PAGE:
Dispose of the dead bird, if the dead bird has not been picked up by five o’clock (5 p.m.) on the day it was reported: Avoid touching the dead bird with your bare hands. Ensure that your clothing does not come in contact with the dead bird or any blood, secretions or feces. Heavy duty, double, plastic bags should be used to pick up the bird, tightly seal the bags, and dispose in a trash container secure from children and animals. Afterwards, you should wash your hands thoroughly with warm water and soap. There is currently no evidence that the virus can be transmitted to humans that have taken these precautions.

The chemicals in the anti-mosquito pesticides - pyrethroids      

LIFE CYCLE  
  The life cycles of mosquitoes vary widely from species to species. Some female mosquitoes lay single eggs on water surfaces; others lay single eggs on moist soil where later flooding is likely. Still other species lay batches of eggs, called rafts, 100 or more at a time on water surfaces. Eggs deposited on water surfaces usually hatch within a day or so, but eggs laid on soil surfaces do not hatch until flooding occurs, which may be months or even years later. Larvae, which are nearly invisible to the naked eye, hatch from eggs. Larvae molt three times to become 4th-stage larvae. Several days later, this larval form molts again to become a pupa. Adult mosquitoes emerge from pupae 1 to 2 days after that, with male mosquitoes always emerging first. In summer the entire life cycle, from egg to adult, may be completed in a week or less. 

Table 1. Checklist of Possible Mosquito Sources Around the Home.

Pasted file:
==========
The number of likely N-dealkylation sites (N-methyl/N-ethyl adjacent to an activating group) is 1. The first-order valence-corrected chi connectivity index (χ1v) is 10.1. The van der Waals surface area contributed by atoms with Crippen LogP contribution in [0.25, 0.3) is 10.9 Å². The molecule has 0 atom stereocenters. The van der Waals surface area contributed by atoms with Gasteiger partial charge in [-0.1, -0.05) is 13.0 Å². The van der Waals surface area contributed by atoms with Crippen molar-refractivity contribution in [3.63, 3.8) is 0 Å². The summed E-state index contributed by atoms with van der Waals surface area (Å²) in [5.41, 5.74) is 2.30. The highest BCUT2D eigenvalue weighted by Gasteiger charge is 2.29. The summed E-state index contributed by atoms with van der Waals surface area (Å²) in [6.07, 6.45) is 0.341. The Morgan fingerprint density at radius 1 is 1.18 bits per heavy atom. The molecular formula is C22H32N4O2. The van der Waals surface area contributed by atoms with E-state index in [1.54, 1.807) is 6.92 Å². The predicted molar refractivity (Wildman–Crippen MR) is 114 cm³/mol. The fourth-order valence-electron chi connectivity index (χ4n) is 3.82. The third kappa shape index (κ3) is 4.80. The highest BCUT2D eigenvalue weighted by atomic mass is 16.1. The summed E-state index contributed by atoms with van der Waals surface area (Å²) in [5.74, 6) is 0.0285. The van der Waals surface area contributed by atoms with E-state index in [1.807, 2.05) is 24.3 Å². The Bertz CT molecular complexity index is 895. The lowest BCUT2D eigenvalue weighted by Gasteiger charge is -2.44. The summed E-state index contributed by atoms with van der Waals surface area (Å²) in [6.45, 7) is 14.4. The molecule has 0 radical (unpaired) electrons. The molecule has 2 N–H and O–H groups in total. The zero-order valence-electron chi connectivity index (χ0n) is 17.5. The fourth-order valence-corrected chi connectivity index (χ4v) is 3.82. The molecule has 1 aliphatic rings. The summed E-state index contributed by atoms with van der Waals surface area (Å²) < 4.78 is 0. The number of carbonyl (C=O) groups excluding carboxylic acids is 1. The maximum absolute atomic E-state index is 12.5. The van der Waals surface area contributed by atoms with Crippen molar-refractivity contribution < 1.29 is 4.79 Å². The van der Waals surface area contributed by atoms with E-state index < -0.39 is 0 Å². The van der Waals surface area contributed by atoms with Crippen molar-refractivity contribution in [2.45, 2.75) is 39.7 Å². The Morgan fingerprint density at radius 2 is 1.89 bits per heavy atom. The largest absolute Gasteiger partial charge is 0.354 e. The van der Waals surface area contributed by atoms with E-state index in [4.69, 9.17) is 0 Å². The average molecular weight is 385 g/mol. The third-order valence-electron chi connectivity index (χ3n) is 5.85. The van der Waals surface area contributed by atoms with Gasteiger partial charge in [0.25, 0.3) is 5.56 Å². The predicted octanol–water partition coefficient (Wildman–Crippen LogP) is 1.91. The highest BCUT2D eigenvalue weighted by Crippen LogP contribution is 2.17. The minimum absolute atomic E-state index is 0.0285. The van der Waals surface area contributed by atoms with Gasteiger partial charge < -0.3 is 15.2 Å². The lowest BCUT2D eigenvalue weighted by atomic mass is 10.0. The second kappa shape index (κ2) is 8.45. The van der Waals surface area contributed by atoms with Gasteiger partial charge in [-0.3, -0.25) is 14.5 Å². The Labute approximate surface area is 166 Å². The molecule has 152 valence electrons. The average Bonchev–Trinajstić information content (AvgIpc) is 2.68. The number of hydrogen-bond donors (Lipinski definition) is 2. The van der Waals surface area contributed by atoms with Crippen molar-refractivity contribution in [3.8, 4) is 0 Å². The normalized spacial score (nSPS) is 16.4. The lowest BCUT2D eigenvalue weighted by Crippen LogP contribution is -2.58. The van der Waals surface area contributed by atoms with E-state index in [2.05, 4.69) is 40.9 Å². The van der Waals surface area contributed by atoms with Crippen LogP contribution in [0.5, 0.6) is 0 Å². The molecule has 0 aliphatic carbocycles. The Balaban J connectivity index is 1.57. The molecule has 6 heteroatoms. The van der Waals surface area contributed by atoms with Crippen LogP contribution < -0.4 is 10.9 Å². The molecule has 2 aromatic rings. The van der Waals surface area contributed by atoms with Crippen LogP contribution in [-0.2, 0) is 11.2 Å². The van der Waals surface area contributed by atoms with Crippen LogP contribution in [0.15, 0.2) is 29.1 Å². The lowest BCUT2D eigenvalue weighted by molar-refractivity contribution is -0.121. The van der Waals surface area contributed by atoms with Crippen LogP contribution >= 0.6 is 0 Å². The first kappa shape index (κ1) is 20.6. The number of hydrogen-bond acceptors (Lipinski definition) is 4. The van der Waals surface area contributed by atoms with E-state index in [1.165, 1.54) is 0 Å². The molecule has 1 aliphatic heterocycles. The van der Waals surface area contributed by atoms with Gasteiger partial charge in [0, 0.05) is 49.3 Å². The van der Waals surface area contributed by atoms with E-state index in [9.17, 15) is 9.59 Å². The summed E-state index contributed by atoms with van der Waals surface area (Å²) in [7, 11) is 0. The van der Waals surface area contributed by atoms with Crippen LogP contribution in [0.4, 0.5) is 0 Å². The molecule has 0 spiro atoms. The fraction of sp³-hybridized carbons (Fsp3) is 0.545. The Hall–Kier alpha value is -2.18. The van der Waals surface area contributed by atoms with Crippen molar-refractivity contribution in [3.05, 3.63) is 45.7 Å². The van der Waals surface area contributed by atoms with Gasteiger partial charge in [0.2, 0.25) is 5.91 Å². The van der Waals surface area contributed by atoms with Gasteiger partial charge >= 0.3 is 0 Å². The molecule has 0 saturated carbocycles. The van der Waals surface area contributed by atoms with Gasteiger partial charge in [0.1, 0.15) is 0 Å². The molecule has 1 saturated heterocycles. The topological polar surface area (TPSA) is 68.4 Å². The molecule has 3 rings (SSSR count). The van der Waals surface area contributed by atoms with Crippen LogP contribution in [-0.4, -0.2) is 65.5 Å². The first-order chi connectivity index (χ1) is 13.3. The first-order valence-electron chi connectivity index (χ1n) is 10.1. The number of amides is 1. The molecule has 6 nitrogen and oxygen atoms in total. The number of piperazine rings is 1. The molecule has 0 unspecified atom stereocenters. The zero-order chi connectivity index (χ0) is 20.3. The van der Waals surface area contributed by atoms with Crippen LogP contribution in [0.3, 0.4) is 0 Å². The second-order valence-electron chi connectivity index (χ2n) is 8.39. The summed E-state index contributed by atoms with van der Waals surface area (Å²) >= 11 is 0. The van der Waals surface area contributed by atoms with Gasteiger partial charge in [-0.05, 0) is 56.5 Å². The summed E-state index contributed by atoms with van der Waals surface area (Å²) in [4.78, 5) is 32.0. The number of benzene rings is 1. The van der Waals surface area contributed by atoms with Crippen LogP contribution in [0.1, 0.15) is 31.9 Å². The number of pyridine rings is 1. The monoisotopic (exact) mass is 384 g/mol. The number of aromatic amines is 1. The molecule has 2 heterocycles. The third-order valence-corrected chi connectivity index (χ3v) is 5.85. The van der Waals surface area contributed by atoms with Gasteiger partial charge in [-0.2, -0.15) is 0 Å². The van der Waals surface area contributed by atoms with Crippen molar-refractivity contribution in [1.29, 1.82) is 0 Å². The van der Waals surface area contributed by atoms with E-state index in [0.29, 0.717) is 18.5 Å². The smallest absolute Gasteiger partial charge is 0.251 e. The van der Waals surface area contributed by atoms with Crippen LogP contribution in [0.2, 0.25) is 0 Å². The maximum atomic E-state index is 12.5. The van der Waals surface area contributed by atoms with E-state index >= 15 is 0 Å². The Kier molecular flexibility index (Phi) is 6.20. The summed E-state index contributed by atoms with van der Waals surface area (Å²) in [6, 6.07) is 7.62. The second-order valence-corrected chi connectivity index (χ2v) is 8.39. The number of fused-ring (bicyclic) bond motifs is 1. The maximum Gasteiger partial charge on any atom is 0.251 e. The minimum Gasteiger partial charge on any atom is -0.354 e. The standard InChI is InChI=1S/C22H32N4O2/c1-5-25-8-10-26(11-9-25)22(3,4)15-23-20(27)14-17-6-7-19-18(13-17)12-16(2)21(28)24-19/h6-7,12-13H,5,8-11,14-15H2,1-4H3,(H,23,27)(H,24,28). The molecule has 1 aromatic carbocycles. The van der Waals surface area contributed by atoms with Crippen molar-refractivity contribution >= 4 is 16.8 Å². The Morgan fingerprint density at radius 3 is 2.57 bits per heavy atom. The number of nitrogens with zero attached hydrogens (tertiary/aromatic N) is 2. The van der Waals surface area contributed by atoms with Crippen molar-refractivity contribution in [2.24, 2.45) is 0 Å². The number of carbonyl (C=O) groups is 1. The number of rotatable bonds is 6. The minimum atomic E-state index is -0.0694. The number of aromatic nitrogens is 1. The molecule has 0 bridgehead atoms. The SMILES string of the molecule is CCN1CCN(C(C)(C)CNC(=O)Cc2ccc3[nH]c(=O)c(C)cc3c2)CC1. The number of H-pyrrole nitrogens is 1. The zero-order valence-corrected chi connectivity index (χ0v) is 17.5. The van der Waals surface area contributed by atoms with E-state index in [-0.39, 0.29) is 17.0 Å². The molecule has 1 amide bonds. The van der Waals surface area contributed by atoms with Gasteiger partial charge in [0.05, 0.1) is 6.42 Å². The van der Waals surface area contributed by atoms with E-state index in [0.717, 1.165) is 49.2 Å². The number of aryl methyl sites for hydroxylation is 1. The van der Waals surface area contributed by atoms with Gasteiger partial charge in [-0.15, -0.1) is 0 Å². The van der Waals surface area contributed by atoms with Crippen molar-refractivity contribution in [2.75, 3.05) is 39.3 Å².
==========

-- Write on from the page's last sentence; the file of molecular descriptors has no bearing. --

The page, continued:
Mosquito Sources What to Do to Reduce Mosquitoes
Ponds Stock pond with fish, or use Bacillus thuringiensis subsp. israelensis.
Remove excess vegetation.
Swimming pools Keep water off cover.
Maintain water quality at all times.
Tree holes Fill hole with sand or mortar.
Plastic pools Drain water when not in use, or cover so mosquitoes cannot lay eggs.
Containers Empty water.
Store in an inverted position.
Dispose.
Cover so mosquitoes cannot lay eggs.
Bird baths Change water at least once a week.
Standing water Eliminate by draining.
Fill in low areas.
Watering troughs Stock with fish, or change water weekly.
Cooler drains Prevent water from standing.
Street gutter or catch basins Keep litter and garden debris out of gutter.
Do not overwater yard.
Cesspool or septic tanks Seal and cover opening so mosquitoes can't lay eggs.
Roof gutters Clean once a year to remove debris which create pools.
Irrigated lawns or fields Avoid overirrigation.  Fix pooling leaks. 
Drain standing water.

County of Marin Department of Health and Human Services: www.co.marin.ca.us/depts/hh/main/hs/PublicHealth/WNV/WNV.cfm

California Department of Health Services: www.westnile.ca.gov/

Centers for Disease Control: www.cdc.gov/ncidod/dvbid/westnile/index.htm

National Pesticide Information Center (for information on insecticides including DEET): http://npic.orst.edu

 

the "New Jersey light trap" keeps track of adult mosquitos. The Marin / Sonoma district keeps 32 New Jersey traps scattered throughout the two county area.

This traps adults of some mosquitoes who are attracted to light. The trap operates on 110 volt current, with a 40 watt bulb and a fan that blows attracted insects into a killing jar at the bottom. A photocell turns the trap on at sunset and off during the day.

Culiseta inornata [green] develops huge numbers following the winter rains;

 Ochlerotatus sierrensis [blue], the "treehole mosquito", is only present in the spring and early summer;

Culex tarsalis
[red], the "encephalitis mosquito", occurs year-around, becoming frequent through the summer and fall.
 

Questions? info@MarinInfo.org